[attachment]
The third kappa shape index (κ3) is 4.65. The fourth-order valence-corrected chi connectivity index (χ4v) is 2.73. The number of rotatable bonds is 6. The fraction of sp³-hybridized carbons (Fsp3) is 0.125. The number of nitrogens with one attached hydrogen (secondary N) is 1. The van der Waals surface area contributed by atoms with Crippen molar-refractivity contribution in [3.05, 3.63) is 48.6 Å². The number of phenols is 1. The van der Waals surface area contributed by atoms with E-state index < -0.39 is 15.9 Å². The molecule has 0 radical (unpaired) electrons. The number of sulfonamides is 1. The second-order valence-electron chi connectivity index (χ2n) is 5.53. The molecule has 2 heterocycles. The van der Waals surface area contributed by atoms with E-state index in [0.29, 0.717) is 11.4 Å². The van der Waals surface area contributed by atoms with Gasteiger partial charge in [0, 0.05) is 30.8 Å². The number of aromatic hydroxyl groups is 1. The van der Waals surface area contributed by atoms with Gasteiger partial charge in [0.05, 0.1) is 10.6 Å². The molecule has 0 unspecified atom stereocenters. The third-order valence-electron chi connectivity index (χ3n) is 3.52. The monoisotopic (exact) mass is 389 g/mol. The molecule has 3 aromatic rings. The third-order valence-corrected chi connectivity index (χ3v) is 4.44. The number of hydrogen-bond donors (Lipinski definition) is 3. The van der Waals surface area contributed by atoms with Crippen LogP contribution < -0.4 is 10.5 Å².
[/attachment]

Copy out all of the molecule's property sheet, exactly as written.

The third kappa shape index (κ3) is 4.65. The fourth-order valence-corrected chi connectivity index (χ4v) is 2.73. The number of rotatable bonds is 6. The fraction of sp³-hybridized carbons (Fsp3) is 0.125. The number of nitrogens with one attached hydrogen (secondary N) is 1. The van der Waals surface area contributed by atoms with Crippen molar-refractivity contribution in [3.05, 3.63) is 48.6 Å². The number of phenols is 1. The van der Waals surface area contributed by atoms with E-state index < -0.39 is 15.9 Å². The molecule has 0 radical (unpaired) electrons. The number of sulfonamides is 1. The second-order valence-electron chi connectivity index (χ2n) is 5.53. The molecule has 2 heterocycles. The van der Waals surface area contributed by atoms with E-state index in [0.29, 0.717) is 11.4 Å². The van der Waals surface area contributed by atoms with Gasteiger partial charge in [0, 0.05) is 30.8 Å². The number of aromatic hydroxyl groups is 1. The van der Waals surface area contributed by atoms with Gasteiger partial charge in [0.05, 0.1) is 10.6 Å². The molecule has 0 unspecified atom stereocenters. The third-order valence-electron chi connectivity index (χ3n) is 3.52. The monoisotopic (exact) mass is 389 g/mol. The molecule has 3 aromatic rings. The third-order valence-corrected chi connectivity index (χ3v) is 4.44. The number of hydrogen-bond donors (Lipinski definition) is 3. The van der Waals surface area contributed by atoms with Crippen LogP contribution < -0.4 is 10.5 Å².